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Figure 1.

Flow diagram of participants whose serum samples and diary data were analyzed.

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Figure 2.

Reverse cumulative distribution of specific antibody titer distribution before (Pre) and after (Post) half- vs full-dose trivalent inactivated influenza vaccine (2004-2005 season) by age group (18-49 years and 50-64 years) and by antigenic strain: A, A/New Caledonia/20/99 (A/H1N1); B, A/Fujian/411/2002 (A/H3N2); and C, B/Shanghai/361/2002 (B). Antibody titers shown include subjects with 1 or more doses of influenza vaccine in the preceding 3 years. Hemagglutination inhibition assay antibody titer below the detection limit of 1:10 is shown as 1:5.

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Table Graphic Jump LocationTable 1. Baseline Characteristics by Age Group in 1114 Previously Vaccinated Subjects

Table 2 summarizes the differences in antibody responses according to vaccine dose and age group. The proportions of subjects aged 18 to 49 years with titers of 1:40 or higher against influenza A/H1N1, A/H3N2, and B antigens after immunization were 11.8%, 8.3%, and 5.0% higher, respectively, among subjects given a full dose compared with those given a half dose and 15.7%, 9.5%, and 8.8% higher, respectively, among subjects aged 50- to 64 years. In both age groups, GMTs and proportion with 4-fold or higher increases in antibody titer were significantly higher (P < .05 to P < .001, see detailed P values in Table 2) in the group given a full dose, with the exception of the proportion with an HAI antibody titer of 1:40 or higher against influenza B (P = .19 in the younger age group and P = .09 for A/H1N1, a 4-fold rise in the older age group). However, when analyzing serologic end points for “substantially diminished response,” there was no evidence of substantial inferiority of half dose in subjects aged 18 to 49 years (Figure 3A), which is similar to results of Treanor et al9 (Figure 3B). Figure 3C illustrates the corresponding result for subjects aged 50 to 64 years. Differences due to dose appeared greater in subjects aged 50 to 64 years, but they were not significantly greater (logistic regression and analysis of variance for interaction). It is noteworthy that 90% of the 18- to 49-year age group were 35 years or older; in the 50- to 64-year age group, 81% were between the ages of 50 and 59 years, limiting the relevance of the analyses for those 60 years or older.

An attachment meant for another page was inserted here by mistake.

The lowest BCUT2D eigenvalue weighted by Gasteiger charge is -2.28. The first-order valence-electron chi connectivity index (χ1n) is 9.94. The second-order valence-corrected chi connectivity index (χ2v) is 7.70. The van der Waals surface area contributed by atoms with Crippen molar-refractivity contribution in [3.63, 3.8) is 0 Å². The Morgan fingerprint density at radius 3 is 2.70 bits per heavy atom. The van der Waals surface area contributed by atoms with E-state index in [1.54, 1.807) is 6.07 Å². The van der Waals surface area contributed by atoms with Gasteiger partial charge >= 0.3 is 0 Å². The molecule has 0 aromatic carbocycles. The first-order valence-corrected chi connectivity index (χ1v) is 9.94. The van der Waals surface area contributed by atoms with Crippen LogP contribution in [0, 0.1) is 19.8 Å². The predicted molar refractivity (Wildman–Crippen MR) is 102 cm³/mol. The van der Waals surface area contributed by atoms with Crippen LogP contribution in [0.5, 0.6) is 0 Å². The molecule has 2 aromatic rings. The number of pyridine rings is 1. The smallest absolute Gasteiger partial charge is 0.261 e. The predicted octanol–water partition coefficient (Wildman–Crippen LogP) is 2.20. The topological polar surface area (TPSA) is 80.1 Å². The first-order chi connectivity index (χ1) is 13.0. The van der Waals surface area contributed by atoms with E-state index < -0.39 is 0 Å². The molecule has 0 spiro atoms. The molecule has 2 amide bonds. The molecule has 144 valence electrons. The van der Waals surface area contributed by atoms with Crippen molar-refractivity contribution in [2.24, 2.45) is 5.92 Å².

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Figure 3.